Who wants free games? The LA Games Conference

Today, at Digital Media Wire’s LA Games Conference, in Beverly Hills there was a lot of talk about the impending doom of console gaming and that games should all be free.  While the NPD, Interpret and Eedar, who were in attendance, provided the raw data for both of these assertions, there are fatal flaws.  The thought seems to come from what has happened to the music and film industry, both of which are significantly overpriced forms of entertainment.  Record labels would like you to pay $20 for 30 minutes of entertainment and the film industry wants $30 for two hours.  At the very least, a $60 game like Portal 2 is going to give you at least six hours and games like Dragon Age, 20-30 hours.  You can argue that some games, at the standard $60 price are not worth that much, but others are well worth it.

The problem with free games is that for the most part, you get what you pay for.  While a free game that is derivative of Tetris or some other classic arcade game is fine on your phone, while you’re waiting for class to start, it’s barely more entertaining than reading Google news.  No one would invest enough to make a game like Uncharted, Mass Effect or Red Dead Redemption on a free to play model.  Attempting to move towards that model would greatly reduce the quality of games and reinforce the common opinion that gaming is just time wasting.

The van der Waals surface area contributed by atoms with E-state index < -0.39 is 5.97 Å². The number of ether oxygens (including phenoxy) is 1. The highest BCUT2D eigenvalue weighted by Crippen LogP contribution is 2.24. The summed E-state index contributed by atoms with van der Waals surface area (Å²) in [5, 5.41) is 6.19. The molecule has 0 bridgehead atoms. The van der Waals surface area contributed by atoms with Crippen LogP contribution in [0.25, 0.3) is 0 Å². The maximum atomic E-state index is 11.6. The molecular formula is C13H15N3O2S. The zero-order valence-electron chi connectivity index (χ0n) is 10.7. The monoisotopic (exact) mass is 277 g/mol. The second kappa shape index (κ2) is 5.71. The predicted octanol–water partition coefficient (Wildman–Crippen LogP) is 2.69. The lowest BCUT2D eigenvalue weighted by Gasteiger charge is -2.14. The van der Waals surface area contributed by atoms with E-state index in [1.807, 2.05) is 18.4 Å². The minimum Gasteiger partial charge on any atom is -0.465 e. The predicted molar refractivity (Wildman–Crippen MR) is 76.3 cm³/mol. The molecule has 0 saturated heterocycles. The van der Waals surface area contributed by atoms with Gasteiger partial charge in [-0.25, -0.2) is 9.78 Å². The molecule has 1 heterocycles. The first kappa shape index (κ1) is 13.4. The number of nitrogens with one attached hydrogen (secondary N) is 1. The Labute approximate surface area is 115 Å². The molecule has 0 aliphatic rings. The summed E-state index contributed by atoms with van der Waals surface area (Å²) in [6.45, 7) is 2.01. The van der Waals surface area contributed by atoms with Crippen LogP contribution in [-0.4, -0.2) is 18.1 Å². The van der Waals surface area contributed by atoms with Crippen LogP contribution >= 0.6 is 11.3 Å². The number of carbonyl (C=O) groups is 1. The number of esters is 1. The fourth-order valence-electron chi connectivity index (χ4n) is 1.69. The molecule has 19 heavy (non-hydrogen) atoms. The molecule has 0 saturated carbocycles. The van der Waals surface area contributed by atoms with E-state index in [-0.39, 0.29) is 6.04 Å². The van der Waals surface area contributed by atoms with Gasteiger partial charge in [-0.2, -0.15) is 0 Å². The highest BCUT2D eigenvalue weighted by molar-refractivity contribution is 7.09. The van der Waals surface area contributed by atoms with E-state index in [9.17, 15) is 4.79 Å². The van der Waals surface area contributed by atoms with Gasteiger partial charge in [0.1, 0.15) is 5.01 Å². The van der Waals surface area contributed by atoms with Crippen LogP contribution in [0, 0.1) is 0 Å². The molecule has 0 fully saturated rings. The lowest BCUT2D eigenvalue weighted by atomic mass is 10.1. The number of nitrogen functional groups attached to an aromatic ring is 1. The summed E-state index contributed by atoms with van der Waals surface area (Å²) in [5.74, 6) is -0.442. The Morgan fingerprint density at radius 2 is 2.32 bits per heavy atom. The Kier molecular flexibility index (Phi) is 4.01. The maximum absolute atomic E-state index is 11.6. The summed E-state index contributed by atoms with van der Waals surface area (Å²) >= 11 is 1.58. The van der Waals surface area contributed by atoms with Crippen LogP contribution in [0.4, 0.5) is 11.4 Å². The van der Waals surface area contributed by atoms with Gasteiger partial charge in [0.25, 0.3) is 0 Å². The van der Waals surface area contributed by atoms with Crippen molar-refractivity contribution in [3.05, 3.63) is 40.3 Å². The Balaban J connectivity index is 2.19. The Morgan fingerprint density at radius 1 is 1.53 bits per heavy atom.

There are certainly genres and demographics where publishers can increase sales.  Nanea Reeves, the Chief Strategy Officer of Gaikai, in the first panel of the day reiterated how women gamers are either patronized or ignored by most gaming companies.  Unfortunately, no one else on the panel appeared to understand what she meant and seemed content to throw their hands up at the problem.  The sheer quantity of casual games and the platform on which they are published seems to lend itself towards garnering more women gamers.  Make no mistake, home consoles were not designed for women.

This where the argument starts to be made, that consoles are dead or quickly dying.  While handheld consoles sales are seriously declining, the obstacles facing home consoles are much easier remedied.  Handheld systems arguably are designed for casual gaming and with advances in tablet and phone technology, are losing relevance.  On the other hand, home consoles provide a level of entertainment that web enabled televisions and blu-ray players are not capable of delivering.  The Microsoft Kinect and upcoming Nintendo console offer an opportunity to bring more people to consoles but, the quality of the software will be the determining factor.

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